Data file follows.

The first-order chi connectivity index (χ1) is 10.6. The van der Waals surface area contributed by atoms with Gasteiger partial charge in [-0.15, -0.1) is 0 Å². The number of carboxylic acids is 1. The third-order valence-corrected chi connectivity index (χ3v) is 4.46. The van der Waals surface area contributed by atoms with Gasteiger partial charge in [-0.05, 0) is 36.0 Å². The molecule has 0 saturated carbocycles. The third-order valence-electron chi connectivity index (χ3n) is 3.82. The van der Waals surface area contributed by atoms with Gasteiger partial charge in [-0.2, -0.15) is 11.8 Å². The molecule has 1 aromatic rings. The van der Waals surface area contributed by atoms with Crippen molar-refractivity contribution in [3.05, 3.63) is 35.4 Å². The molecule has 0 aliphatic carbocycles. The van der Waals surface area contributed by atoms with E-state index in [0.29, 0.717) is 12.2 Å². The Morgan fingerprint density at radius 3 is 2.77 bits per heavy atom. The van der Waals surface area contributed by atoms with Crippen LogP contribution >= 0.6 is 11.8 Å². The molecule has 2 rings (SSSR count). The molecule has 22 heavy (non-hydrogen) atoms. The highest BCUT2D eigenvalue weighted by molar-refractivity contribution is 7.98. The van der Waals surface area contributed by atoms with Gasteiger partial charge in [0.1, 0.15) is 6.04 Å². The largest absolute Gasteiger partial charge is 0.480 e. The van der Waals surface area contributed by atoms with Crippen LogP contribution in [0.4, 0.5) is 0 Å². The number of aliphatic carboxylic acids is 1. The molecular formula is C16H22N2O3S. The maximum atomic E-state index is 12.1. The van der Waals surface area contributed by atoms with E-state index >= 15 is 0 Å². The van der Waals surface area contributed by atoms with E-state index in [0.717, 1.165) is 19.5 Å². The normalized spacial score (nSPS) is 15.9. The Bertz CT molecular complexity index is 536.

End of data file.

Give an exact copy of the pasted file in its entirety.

The first-order chi connectivity index (χ1) is 10.6. The van der Waals surface area contributed by atoms with Gasteiger partial charge in [-0.15, -0.1) is 0 Å². The number of carboxylic acids is 1. The third-order valence-corrected chi connectivity index (χ3v) is 4.46. The van der Waals surface area contributed by atoms with Gasteiger partial charge in [-0.05, 0) is 36.0 Å². The molecule has 0 saturated carbocycles. The third-order valence-electron chi connectivity index (χ3n) is 3.82. The van der Waals surface area contributed by atoms with Gasteiger partial charge in [-0.2, -0.15) is 11.8 Å². The molecule has 1 aromatic rings. The van der Waals surface area contributed by atoms with Crippen molar-refractivity contribution in [3.05, 3.63) is 35.4 Å². The molecule has 0 aliphatic carbocycles. The van der Waals surface area contributed by atoms with E-state index in [0.29, 0.717) is 12.2 Å². The Morgan fingerprint density at radius 3 is 2.77 bits per heavy atom. The van der Waals surface area contributed by atoms with Crippen LogP contribution >= 0.6 is 11.8 Å². The molecule has 2 rings (SSSR count). The molecule has 22 heavy (non-hydrogen) atoms. The highest BCUT2D eigenvalue weighted by molar-refractivity contribution is 7.98. The van der Waals surface area contributed by atoms with Gasteiger partial charge in [0.1, 0.15) is 6.04 Å². The largest absolute Gasteiger partial charge is 0.480 e. The van der Waals surface area contributed by atoms with Crippen LogP contribution in [0.4, 0.5) is 0 Å². The number of aliphatic carboxylic acids is 1. The molecular formula is C16H22N2O3S. The maximum atomic E-state index is 12.1. The van der Waals surface area contributed by atoms with E-state index >= 15 is 0 Å². The van der Waals surface area contributed by atoms with E-state index in [0.717, 1.165) is 19.5 Å². The normalized spacial score (nSPS) is 15.9. The Bertz CT molecular complexity index is 536.